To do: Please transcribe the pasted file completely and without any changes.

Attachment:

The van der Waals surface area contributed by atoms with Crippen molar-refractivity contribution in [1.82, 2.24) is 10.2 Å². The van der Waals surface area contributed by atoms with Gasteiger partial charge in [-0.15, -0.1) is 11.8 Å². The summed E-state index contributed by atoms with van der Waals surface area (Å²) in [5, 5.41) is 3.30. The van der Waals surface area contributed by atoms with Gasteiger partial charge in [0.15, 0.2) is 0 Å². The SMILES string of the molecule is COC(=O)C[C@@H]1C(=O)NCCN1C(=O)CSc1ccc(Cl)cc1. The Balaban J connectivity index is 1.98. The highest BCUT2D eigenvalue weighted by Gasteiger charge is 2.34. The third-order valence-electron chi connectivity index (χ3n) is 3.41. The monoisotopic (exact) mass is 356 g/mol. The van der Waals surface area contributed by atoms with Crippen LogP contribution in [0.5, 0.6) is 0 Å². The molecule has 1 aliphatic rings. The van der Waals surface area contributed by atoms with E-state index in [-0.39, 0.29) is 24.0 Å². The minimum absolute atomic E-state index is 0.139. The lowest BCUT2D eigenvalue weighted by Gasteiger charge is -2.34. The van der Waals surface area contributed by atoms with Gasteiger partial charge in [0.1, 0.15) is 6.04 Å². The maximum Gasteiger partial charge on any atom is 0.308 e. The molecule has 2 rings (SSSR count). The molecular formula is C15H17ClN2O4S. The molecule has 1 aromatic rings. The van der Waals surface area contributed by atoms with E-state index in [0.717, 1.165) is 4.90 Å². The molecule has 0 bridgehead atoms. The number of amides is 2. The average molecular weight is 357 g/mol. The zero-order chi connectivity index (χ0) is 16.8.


The van der Waals surface area contributed by atoms with Crippen molar-refractivity contribution in [1.82, 2.24) is 10.2 Å². The van der Waals surface area contributed by atoms with Gasteiger partial charge in [-0.15, -0.1) is 11.8 Å². The summed E-state index contributed by atoms with van der Waals surface area (Å²) in [5, 5.41) is 3.30. The van der Waals surface area contributed by atoms with Gasteiger partial charge in [0.15, 0.2) is 0 Å². The SMILES string of the molecule is COC(=O)C[C@@H]1C(=O)NCCN1C(=O)CSc1ccc(Cl)cc1. The Balaban J connectivity index is 1.98. The highest BCUT2D eigenvalue weighted by Gasteiger charge is 2.34. The third-order valence-electron chi connectivity index (χ3n) is 3.41. The monoisotopic (exact) mass is 356 g/mol. The van der Waals surface area contributed by atoms with Crippen LogP contribution in [0.5, 0.6) is 0 Å². The molecule has 1 aliphatic rings. The van der Waals surface area contributed by atoms with E-state index in [-0.39, 0.29) is 24.0 Å². The minimum absolute atomic E-state index is 0.139. The lowest BCUT2D eigenvalue weighted by Gasteiger charge is -2.34. The van der Waals surface area contributed by atoms with Gasteiger partial charge in [0.1, 0.15) is 6.04 Å². The maximum Gasteiger partial charge on any atom is 0.308 e. The molecule has 2 rings (SSSR count). The molecular formula is C15H17ClN2O4S. The molecule has 1 aromatic rings. The van der Waals surface area contributed by atoms with E-state index in [0.717, 1.165) is 4.90 Å². The molecule has 0 bridgehead atoms. The number of amides is 2. The average molecular weight is 357 g/mol. The zero-order chi connectivity index (χ0) is 16.8.